AFTER YEARS of military-style uniforms with peaked caps, shirts and ties, the postmen and women of Ireland will don “workwear” to deliver the post. And for the first time in the history of the postal service, knees may be visible. Launched yesterday at the GPO, the new An Post uniform will be worn from today.
It includes knee-length shorts for warm summer days as well as steel-toed boots with crampons to deal with snowy winters. The €2 million uniform also includes cargo trousers with pockets on the legs, gilets, baseball caps, woollen beanie hats and all-weather gear in shades of blue with green trims.
When Post & Telegraphs split into Telecom Éireann and An Post in January 1984, there was a modest change in style from the distinctive uniform worn by postal workers all around the country, akin to that of an army officer or a garda. In 1987 designer Paul Costelloe softened the military edge, but kept the distinct navy trousers, with a blue shirt and tie. Looking like a delivery man from an American sitcom, Keith Lally shivered in the summer outfit yesterday, with shorts, short-sleeve shirt and baseball cap.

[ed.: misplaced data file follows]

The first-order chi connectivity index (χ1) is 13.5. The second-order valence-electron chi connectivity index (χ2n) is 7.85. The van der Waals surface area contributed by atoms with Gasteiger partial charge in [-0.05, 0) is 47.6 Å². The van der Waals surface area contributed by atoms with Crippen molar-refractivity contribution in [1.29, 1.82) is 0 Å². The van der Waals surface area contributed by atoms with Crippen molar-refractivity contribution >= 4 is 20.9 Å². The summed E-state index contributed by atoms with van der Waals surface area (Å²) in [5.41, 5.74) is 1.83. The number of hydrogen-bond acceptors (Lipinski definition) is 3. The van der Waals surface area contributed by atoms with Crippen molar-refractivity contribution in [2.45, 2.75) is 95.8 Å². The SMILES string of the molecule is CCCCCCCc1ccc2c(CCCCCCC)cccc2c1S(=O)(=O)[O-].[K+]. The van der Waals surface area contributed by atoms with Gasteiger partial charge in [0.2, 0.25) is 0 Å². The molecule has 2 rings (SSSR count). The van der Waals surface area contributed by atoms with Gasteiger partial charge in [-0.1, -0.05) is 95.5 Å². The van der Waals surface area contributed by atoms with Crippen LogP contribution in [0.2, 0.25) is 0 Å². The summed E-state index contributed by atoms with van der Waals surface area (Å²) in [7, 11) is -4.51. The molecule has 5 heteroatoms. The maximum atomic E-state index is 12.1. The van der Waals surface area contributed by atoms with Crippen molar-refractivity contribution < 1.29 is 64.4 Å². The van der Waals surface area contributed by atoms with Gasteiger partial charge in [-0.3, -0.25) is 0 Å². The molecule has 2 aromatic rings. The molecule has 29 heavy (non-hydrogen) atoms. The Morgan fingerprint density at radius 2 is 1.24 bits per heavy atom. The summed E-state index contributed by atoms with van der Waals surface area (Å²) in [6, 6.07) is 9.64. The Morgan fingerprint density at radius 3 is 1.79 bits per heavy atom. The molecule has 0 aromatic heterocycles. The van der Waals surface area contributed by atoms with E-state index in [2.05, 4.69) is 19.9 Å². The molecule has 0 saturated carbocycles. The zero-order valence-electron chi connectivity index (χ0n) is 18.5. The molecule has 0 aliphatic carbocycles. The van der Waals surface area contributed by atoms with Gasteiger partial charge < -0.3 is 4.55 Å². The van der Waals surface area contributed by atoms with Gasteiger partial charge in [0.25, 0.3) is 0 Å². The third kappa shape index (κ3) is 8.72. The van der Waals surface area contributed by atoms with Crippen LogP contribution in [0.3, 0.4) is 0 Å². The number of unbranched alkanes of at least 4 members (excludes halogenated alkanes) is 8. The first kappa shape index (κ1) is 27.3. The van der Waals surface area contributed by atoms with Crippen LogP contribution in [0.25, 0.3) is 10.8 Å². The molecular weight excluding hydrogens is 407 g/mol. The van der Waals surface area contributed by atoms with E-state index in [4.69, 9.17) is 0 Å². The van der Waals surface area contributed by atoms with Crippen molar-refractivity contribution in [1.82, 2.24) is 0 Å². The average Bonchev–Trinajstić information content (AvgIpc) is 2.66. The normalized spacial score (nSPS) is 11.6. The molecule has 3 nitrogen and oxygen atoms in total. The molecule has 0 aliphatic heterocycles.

The 19-year-old postman said staff were pleased with the uniforms. “They are much more practical. The old trousers were brutal; they had no pockets for our scanners and weren’t practical at all,” he said. Larry Byrne from Naas, Co Kildare, was among a team of staff who had a chance to road-test the gear. During the heavy snow the new uniform was comfortable and easy to wear, he said, and the layers made it light, but very warm. Derry-based uniform specialists Hunter Apparel produced the new kit with input from staff and management. Practicality, weight and the ability to machine wash were all factors considered in the design, a spokeswoman from An Post said.